Spin column-based nucleic acid purification
Spin column-based nucleic acid purification is a solid phase extraction method to quickly purify nucleic acids. This method relies on the fact that nucleic acid will bind to the solid phase of silica under certain conditions.
The stages of the method are lyse, bind, wash and elute, i.e. lysis of cells, binding of nucleic acid to silica gel membrane, washing the nucleic acid bound to the silica gel membrane and elution of the nucleic acid.
For binding, a buffer solution is then added to the sample along with ethanol or isopropanol. This forms the binding solution. The binding solution is transferred to a spin column and the column is put in a centrifuge. The centrifuge forces the binding solution through a silica gel membrane that is inside the spin column. If the pH and salt concentration of the binding solution are optimal, the nucleic acid will bind to the silica gel membrane as the solution passes through.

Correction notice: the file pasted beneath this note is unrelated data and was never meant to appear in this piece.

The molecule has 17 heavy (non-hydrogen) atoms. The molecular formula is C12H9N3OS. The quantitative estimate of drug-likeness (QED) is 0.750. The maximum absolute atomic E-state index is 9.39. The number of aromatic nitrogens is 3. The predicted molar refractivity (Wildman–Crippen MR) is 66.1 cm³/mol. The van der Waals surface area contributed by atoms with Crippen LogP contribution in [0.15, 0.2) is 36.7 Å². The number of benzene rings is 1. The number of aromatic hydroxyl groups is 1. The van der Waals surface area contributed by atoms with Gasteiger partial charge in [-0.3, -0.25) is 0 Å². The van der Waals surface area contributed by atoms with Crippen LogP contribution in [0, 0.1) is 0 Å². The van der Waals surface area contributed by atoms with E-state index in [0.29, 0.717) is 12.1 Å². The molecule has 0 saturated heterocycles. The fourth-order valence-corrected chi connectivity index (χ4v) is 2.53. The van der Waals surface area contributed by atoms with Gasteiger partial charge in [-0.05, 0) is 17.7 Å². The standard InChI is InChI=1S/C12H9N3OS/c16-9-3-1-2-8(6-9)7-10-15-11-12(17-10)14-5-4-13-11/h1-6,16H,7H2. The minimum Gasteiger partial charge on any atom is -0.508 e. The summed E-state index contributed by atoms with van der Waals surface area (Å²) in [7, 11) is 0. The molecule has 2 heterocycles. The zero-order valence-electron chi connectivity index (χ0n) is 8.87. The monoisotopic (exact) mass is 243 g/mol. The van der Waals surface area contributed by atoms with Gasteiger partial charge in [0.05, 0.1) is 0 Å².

To wash, the flow-through is removed and a wash buffer is added to the column. The column is put in a centrifuge again, forcing the wash buffer through the membrane. This removes any remaining impurities from the membrane, leaving only the nucleic acid bound to the silica gel.
To elute, the wash buffer is removed and an elution buffer (or simply water) is added to the column. The column is put in a centrifuge again, forcing the elution buffer through the membrane. The elution buffer removes the nucleic acid from the membrane and the nucleic acid is collected from the bottom of the column.
Even prior to the nucleic acid methods employed today it was known that in the presence of chaotropic agents, such as sodium iodide or sodium perchlorate, DNA binds to silica, glass particles or to unicellular algae called diatoms which shield their cell walls with silica. This property was used to purify nucleic acid using glass powder or silica beads under alkaline conditions. This was later improved using guanidinium thiocyanate or guanidinium hydrochloride as the chaotropic agent. The use of glass beads was later changed to silica gel.
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